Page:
Sui­cide pre­ven­tion char­i­ties do a lot to talk peo­ple out of their de­spair, but, for many, life is a con­stant strug­gle against the dark­ness and the dark­ness some­times wins.

I used to be­lieve that as peo­ple got older, they learned to cope bet­ter, to be more com­fort­able in their own skins and to come to terms with the vi­cis­si­tudes of life. Joe’s death at the age of 55 dis­abused me of that be­lief.

His re­mains were taken home and buried in the church­yard of Bal­ly­macash near the shores of Lough Neagh where he grew up. It was at a som­bre post-fu­neral gath­er­ing I sug­gested we put to­gether a col­lec­tion of his plays. This is the ori­gins of The Crilly Tril­ogy.

Joe was al­ways a friend of mine first and fore­most. I knew of his rep­u­ta­tion as a play­wright, though I had never seen any of his plays. I was liv­ing in Lon­don when they were staged in Ire­land, and liv­ing in Ire­land by the time they were staged in Lon­don.

His two plays pro­duced each side of the mil­len­nium, Sec­ond-Hand Thun­der and On McQuil­lan’s Hill, gar­nered such good re­views that he was pro­filed in the Guardian and The Ir­ish Times. Prior to that Joe had been an ac­tor. Act­ing left him dis­il­lu­sioned. He ad­mit­ted frankly that he couldn’t deal with the in­evitable re­jec­tions which are the lot of the ac­tor. He had much more con­trol too as a writer, not a per­former.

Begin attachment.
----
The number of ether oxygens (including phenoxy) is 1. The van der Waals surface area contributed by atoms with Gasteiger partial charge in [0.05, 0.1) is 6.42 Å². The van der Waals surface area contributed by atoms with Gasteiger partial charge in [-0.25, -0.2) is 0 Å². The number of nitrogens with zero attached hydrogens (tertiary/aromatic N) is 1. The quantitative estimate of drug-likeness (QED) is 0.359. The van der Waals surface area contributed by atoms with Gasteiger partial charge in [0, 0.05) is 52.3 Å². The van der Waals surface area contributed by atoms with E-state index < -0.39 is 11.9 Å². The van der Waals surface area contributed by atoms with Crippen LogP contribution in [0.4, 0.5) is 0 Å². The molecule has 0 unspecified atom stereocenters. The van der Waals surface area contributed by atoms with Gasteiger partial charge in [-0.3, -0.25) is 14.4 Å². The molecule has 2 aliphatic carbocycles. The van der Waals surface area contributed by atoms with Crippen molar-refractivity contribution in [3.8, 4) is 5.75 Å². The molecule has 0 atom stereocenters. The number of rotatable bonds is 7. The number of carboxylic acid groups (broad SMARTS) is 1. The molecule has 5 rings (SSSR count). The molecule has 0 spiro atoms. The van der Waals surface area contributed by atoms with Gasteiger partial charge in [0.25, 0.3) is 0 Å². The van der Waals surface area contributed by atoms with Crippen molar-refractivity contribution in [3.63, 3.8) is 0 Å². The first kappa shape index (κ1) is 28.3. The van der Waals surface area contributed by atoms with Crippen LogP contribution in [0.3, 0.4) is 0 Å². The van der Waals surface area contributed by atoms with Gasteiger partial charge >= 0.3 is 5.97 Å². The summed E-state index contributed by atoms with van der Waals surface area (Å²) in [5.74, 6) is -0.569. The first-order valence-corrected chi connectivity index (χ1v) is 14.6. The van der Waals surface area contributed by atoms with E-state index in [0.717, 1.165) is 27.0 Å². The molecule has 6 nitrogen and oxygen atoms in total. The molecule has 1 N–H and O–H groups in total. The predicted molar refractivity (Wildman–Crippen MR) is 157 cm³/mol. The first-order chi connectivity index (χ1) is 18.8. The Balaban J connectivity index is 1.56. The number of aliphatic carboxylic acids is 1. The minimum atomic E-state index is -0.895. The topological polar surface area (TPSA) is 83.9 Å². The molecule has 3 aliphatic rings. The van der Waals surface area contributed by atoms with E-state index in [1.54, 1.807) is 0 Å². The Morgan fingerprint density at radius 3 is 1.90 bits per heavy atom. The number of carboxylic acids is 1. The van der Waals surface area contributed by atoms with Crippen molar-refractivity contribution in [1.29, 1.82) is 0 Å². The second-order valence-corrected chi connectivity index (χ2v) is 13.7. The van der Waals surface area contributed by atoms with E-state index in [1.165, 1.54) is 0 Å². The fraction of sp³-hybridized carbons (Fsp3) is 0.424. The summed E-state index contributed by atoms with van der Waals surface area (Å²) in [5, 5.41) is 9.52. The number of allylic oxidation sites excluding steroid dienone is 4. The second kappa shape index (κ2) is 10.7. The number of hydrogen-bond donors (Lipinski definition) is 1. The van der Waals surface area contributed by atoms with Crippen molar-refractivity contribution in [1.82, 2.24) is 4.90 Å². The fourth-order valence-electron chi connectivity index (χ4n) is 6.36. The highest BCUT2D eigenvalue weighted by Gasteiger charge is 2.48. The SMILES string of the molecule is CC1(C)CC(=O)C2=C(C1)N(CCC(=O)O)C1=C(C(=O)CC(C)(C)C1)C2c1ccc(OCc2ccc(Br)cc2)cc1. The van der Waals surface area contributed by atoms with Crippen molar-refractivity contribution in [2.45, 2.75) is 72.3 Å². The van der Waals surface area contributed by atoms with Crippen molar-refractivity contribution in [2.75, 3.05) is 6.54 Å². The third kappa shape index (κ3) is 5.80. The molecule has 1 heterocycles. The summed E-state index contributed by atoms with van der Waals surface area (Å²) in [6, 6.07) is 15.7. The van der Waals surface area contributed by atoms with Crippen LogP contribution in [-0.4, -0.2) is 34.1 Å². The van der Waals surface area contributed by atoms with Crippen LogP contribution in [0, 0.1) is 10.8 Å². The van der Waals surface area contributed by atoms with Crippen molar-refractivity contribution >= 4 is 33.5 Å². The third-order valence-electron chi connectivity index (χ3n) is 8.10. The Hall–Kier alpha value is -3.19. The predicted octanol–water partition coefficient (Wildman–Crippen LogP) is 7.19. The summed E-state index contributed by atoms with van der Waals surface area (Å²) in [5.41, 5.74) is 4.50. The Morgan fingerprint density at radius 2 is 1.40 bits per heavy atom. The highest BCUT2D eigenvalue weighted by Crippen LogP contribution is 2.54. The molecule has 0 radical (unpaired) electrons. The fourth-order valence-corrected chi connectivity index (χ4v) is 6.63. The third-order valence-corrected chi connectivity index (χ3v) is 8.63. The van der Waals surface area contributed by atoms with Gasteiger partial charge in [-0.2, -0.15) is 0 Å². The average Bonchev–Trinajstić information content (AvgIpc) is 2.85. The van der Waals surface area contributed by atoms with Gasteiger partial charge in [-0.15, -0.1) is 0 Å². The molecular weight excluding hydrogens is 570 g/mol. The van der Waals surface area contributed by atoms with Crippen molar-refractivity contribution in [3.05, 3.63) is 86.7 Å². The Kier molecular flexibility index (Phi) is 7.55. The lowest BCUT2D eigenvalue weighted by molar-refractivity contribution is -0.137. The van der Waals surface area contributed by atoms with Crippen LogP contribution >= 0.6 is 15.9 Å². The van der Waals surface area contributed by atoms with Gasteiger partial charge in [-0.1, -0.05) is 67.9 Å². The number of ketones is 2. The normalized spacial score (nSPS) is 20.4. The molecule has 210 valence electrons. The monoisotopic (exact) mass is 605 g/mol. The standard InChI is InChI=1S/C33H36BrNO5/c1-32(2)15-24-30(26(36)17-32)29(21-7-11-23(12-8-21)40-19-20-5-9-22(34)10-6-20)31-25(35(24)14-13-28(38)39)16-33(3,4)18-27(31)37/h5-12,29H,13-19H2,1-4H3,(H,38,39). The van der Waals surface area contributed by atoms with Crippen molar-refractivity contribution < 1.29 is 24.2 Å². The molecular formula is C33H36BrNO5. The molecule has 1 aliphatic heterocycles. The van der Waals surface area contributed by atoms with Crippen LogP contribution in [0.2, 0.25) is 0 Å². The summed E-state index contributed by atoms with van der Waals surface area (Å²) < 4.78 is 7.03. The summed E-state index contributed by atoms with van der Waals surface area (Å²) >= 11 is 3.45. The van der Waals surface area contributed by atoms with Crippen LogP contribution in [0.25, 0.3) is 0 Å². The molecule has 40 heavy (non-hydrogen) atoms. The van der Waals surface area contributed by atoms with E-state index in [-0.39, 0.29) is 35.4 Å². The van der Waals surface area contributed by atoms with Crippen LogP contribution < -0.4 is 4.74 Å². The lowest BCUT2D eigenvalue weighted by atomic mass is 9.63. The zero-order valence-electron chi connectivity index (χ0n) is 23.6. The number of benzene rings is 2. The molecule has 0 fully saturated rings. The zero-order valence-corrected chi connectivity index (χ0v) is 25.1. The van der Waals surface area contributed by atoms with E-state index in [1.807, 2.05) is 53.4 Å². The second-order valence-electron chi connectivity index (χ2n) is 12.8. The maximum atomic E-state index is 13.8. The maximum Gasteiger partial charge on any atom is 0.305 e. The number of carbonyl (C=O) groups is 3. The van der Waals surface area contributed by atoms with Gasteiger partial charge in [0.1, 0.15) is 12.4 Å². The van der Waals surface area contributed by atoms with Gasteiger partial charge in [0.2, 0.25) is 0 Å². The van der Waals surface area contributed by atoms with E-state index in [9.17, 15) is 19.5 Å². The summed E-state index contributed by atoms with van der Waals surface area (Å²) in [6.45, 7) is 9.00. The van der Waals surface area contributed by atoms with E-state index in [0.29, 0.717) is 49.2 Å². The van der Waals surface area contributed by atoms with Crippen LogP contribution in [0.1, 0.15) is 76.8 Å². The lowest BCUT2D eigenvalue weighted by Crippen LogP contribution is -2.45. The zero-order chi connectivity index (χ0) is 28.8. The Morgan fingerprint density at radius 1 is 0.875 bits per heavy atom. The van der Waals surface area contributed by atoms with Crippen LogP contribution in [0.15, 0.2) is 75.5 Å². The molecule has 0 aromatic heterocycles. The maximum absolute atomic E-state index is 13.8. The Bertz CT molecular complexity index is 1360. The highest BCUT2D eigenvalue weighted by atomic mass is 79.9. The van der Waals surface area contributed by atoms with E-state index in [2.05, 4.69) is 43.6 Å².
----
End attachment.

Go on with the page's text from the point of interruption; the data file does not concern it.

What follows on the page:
At that time, I had naive pre­ten­sions of be­ing a screen­writer. Joe sent me an early draft of the third play in the tril­ogy, Kitty & Damna­tion, which was even­tu­ally pro­duced in 2009. Joe had a fa­cil­ity with lan­guage which is unique and be­cause it is unique, it is ex­tremely rare.

There is a baroque qual­ity to much of the di­a­logue in his plays though they are al­ways ac­ces­si­ble and ex­tremely funny. I read Kitty & Damna­tion with envy. “I’m only fool­ing my­self,” I con­cluded of my own am­bi­tions.

Ter­ri­ble non­sense Joe left the North in 1982 as a teenager, but the North never left him. Sec­ond-Hand Thun­der and On McQuil­lan’s Hill are con­tem­po­rary to many of the is­sues hap­pen­ing at the time in the North. Sec­ond-Hand Thun­der is loosely based around the ter­ri­ble non­sense that went on at Drum­cree ev­ery year and On McQuil­lan’s Hill on the large-scale pris­oner re­leases which went on af­ter the Good Fri­day agree­ment.

He had no time for sec­tar­i­an­ism and re­garded its per­pet­u­a­tors on both sides with equal dis­tain.

I put The Crilly Tril­ogy to­gether over the pe­riod of some months. Ev­ery­thing I asked for from oth­ers, I got. Hugh Bon­neville, one of the most in-de­mand Bri­tish ac­tors, from Down­ton Abbey to Padding­ton, sup­plied a pref­ace. He and Joe had been con­tem­po­raries from the Na­tional Youth The­atre in Lon­don.

“I was blown away by the tum­bling, lyri­cal flow of lan­guage and the rel­ish of telling a tale,” Bon­neville wrote. The Crilly Tril­ogy is avail­able to buy on­line at or­pen­press.com

From left: Martin Doyle, Ro­nan McGreevy, David Smith, Joe Crilly (at back) and Michéal Cough­lan (wear­ing sun­glasses).